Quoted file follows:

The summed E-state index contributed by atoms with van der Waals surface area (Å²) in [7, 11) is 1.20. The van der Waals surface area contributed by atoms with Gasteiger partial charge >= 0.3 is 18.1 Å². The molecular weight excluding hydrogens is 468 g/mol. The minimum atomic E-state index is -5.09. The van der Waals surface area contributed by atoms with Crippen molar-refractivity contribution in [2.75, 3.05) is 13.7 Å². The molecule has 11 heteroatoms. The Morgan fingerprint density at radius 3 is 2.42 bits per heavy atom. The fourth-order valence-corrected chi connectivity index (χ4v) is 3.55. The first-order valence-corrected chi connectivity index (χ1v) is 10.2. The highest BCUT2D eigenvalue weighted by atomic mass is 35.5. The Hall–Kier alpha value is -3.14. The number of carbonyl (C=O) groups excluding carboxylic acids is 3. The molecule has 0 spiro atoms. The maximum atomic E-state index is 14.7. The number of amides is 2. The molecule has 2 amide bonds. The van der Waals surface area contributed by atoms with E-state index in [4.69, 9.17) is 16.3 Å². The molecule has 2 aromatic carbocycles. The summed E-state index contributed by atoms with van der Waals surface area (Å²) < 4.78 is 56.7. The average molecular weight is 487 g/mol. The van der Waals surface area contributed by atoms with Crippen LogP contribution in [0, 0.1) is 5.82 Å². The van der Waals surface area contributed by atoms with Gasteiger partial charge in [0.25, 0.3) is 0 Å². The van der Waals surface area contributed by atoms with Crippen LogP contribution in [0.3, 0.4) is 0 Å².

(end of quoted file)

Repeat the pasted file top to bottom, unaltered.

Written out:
The summed E-state index contributed by atoms with van der Waals surface area (Å²) in [7, 11) is 1.20. The van der Waals surface area contributed by atoms with Gasteiger partial charge >= 0.3 is 18.1 Å². The molecular weight excluding hydrogens is 468 g/mol. The minimum atomic E-state index is -5.09. The van der Waals surface area contributed by atoms with Crippen molar-refractivity contribution in [2.75, 3.05) is 13.7 Å². The molecule has 11 heteroatoms. The Morgan fingerprint density at radius 3 is 2.42 bits per heavy atom. The fourth-order valence-corrected chi connectivity index (χ4v) is 3.55. The first-order valence-corrected chi connectivity index (χ1v) is 10.2. The highest BCUT2D eigenvalue weighted by atomic mass is 35.5. The Hall–Kier alpha value is -3.14. The number of carbonyl (C=O) groups excluding carboxylic acids is 3. The molecule has 0 spiro atoms. The maximum atomic E-state index is 14.7. The number of amides is 2. The molecule has 2 amide bonds. The van der Waals surface area contributed by atoms with E-state index in [4.69, 9.17) is 16.3 Å². The molecule has 2 aromatic carbocycles. The summed E-state index contributed by atoms with van der Waals surface area (Å²) < 4.78 is 56.7. The average molecular weight is 487 g/mol. The van der Waals surface area contributed by atoms with Crippen LogP contribution in [0, 0.1) is 5.82 Å². The van der Waals surface area contributed by atoms with Gasteiger partial charge in [0.25, 0.3) is 0 Å². The van der Waals surface area contributed by atoms with Crippen LogP contribution in [0.3, 0.4) is 0 Å².